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08-10-2012 | Surgery | Article

Early communication strategies improve end of liver transplant patients’ lives


Free abstract

medwireNews: A multidisciplinary communication intervention involving physicians and family members of liver transplant (LT) patients treated in surgical intensive care units (ICUs) can improve end-of-life care, show study results.

The two-part intervention allowed earlier consensus of care goals between the two groups, including earlier institution of Do Not Resuscitate (DNR) orders, which allowed more time for families to spend time with their relatives before death, say the study authors.

The findings also show that earlier palliative care in this population can be integrated alongside an aggressive curative care focus without affecting mortality rates.

"Early psychosocial support may be critical for future end-of-life discussions, particularly in the LT population where there are high hopes/expectations of life-saving surgery and usually no prior approach to advance care planning," say Anne Mosenthal (University of Medicine and Dentistry of New Jersey, Newark, USA) and co-investigators.

The team collected data before (March 2003 to March 2004, baseline) and after (March 2004 to May 2005) implementing the structured palliative care program. The Quality of Dying and Death questionnaire was completed by families and/or clinicians to evaluate LT patients' end-of-life experiences.

Part one of the intervention involved a palliative care assessment at admission outlining prognosis, advance directives, and pain - among other factors - to family members, and part two involved an interdisciplinary family meeting held within 72 hours of admission to discuss elements such as likely patient outcomes and treatment goals.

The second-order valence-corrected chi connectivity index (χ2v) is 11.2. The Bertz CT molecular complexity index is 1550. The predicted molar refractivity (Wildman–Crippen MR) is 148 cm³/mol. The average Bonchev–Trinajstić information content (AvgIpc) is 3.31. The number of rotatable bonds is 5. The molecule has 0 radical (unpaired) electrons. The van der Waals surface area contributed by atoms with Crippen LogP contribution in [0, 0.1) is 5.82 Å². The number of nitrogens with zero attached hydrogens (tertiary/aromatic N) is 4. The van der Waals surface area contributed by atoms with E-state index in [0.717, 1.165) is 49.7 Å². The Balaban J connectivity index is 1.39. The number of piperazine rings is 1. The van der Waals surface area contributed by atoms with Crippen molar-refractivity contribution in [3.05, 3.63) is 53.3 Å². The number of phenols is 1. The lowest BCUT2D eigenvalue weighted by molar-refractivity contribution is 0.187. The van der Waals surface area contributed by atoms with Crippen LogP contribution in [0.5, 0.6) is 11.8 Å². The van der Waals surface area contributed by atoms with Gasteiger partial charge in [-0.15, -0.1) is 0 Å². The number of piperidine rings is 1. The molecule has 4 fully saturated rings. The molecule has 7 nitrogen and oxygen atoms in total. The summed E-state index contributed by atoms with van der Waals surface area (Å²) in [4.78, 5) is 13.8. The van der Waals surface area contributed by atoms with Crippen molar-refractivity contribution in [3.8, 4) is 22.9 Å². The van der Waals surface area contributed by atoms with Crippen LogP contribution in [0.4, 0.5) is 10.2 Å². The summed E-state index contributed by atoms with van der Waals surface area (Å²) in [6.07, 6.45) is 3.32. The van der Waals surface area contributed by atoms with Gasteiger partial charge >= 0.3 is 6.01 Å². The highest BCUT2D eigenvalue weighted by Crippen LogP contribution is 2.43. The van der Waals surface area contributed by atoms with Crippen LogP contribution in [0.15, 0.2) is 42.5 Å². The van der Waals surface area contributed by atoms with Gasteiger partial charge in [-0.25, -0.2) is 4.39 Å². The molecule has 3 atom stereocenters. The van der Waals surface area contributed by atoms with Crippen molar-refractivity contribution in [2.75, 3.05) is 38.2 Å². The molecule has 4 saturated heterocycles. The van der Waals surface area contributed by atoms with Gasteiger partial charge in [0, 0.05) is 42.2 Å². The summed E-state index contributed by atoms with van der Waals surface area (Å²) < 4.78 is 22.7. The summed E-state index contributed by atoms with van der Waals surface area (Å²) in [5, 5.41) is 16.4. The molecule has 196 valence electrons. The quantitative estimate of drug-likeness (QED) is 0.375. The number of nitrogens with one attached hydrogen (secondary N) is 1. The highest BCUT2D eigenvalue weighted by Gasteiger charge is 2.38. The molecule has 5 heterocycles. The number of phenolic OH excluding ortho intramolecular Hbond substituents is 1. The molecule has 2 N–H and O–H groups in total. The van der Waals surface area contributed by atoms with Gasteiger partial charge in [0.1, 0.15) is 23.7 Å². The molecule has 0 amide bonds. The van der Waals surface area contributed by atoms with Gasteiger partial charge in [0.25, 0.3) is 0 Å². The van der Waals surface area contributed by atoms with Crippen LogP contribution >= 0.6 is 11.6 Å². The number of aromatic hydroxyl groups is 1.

In all, 79 LT patients were admitted to the surgical ICU during the baseline period and 104 during the intervention phase. There were 21 and 31 deaths during these times: a nonsignificant difference.

A total of 85% and 58% of patients received parts one and two of the intervention, respectively. Death and discharge, among other reasons, prevented full completion.

Goals-of-care discussions on physician rounds increased from 2% at baseline to 39% postintervention, designated DNR status increased significantly among those who died, from 52% at baseline to 81%, and the mean time from admission to DNR status decreased from 38 to 19 days, report Mosenthal et al in the Journal of Pain and Symptom Management.

The mean time from DNR order to patient death increased, from 2 to 4 days, which "is valuable as it provides an opportunity for the family to say their goodbyes, come to terms with the death of their loved one... and provide time for rituals," the researchers contend.

medwireNews ( is an independent clinical news service provided by Springer Healthcare Limited. © Springer Healthcare Ltd; 2012

By Sarah Guy, medwireNews Reporter

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